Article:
Books, I Read It First

I Read It First: The World Made Straight

We’re starting things off with a fizzle rather than a bang here on I Read It First, with this rip-roaring bore of a book by Ron Rash. Admittedly, it is not in one of my favored genres so it’s no surprise that I didn’t like it, but I think even a staunch historical allegory buff would roll their eyes at this thing. Unless they’re really into vague fishing metaphors.

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The Book: The World Made Straight, by Ron Rash

Genre: Historical allegorical…literature?

First Impressions: I put a question mark after “literature” above because I refuse to acknowledge “literature” as a genre when it is suppose to be a quality assessment, but there really is no better category for what this book wants to be. The World Made Straight checks every box for “Great Modern American Literature”: class conflict, civil war feels, men abandoned by women who just didn’t understand, rampant drug use, etc. etc. It’s the kind of book where you know within the first few pages that at least one major character is going to die and you aren’t going to be sad about it.

Set in Appalachia, The World Made Straight follows the intertwined lives of Leonard Candler, an ex-teacher turned drug-dealer descended from Confederate soldiers who did some killing, and Travis Shelton, a smarter-than-he-lets-on high school dropout fisherman descended from the Union soldiers who got killed. When Travis’ sheer stupidity gets him into trouble (a recurring theme), Leonard comes to the unlikely rescue, and the two build a relationship around their mutual interest in the Civil War, which leads them both to begin cleaning up their lives. But then Travis gets them into hot water over a damsel-in-distress situation with some local evil-for-no-reason marijuana farmers, and it all ends in Very Poignant Death for Leonard. There are ladies in the story, too, but they don’t do anything but nag and occasionally require rescuing.

Credit where credit is due: Ron Rash has some mad descriptive game. On a sentence-level, this is a gorgeous book, full of detailed settings and lively imagery, as befits the Appalachian mountains. But that’s about the end of my positive feedback, because everything else is a disaster. Leonard and Travis’ personalities and motivations are basically non-existent, behaving like puppets on a string Ron Rash’s dog got a hold of and dragged away from him and the plot. I have no idea why they did any of the things that they did, because none of their actions followed logically from their circumstances. This, despite the fact that literally the entire book is narrated from inside their heads. Unsurprisingly, not-viewpoint characters make even less sense, with Leonard’s druggie not-girlfriend Dena careening wildly from vampy vixen to doe-eyed child; Travis’ hen-pecking girlfriend whose attachment to him is as immediate as it is inexplicable; and the villainous father-son Toomey duo who just, like, murder people and sell drugs and force Dena into sex-slavery because they’re sociopaths or something, I don’t know, it’s really unclear. There’s suppose to be an undercurrent of civil war wrongs being righted, or at least honored, but the threads are tenuous at best. Basically this book is a boring clusterfuck.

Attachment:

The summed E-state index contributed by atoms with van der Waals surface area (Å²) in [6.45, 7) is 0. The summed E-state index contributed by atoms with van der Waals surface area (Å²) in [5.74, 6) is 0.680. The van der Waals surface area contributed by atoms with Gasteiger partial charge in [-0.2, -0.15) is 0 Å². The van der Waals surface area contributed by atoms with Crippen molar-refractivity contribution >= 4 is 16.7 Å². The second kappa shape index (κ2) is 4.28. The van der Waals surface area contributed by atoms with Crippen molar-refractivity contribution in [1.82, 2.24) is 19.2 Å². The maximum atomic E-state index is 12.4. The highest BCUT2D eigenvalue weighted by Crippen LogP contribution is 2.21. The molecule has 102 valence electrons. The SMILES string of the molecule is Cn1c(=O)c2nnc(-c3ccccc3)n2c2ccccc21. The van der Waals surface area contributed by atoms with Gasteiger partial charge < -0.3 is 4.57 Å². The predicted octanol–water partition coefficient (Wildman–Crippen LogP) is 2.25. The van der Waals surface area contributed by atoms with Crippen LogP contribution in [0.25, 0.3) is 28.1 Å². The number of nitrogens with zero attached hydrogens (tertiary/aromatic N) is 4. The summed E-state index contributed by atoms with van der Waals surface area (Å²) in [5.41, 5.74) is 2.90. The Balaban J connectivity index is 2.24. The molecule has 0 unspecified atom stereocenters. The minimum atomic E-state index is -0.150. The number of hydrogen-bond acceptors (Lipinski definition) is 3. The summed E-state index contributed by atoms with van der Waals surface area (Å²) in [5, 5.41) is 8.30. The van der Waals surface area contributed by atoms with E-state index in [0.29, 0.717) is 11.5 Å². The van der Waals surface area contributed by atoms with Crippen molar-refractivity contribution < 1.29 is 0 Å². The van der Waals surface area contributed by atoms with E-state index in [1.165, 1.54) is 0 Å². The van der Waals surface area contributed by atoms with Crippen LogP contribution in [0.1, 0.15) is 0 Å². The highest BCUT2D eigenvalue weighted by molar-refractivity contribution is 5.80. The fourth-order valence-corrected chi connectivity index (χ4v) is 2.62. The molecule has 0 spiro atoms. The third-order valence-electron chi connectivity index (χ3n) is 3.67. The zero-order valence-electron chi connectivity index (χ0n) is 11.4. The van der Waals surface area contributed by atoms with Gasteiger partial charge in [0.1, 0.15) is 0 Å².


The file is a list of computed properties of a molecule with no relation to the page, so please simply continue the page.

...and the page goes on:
Will It Adapt?: Oh, god will it ever not adapt. I mean, the scenery porn will be gorgeous, but this story doesn’t make any sense even with pages upon pages of internal monologue. Take that away and all you have is a kid fishing a lot and learning about the civil war, and then a run-away drug subplot that destroys everything. What little interesting action does happen in the book is buried in the historical back story, discovered through Leonard and Travis recommending books to one another, and good luck making compelling film out of that. The only way you could even begin to communicate it is through periodic civil war flash backs, which is always clumsy and cumbersome. The book is boring, but the movie will be a disaster.

Should I Read It?: I wouldn’t bother. Just pretend this thing doesn’t exist.

Civilly yours,
M.M. Jordahl

“Force is as pitiless to the man who possesses it, or thinks he does, as it is to its victims; the second it crushes, the first it intoxicates.” –The World Made Straight by Ron Rash

This post is part of my I Read It First series.

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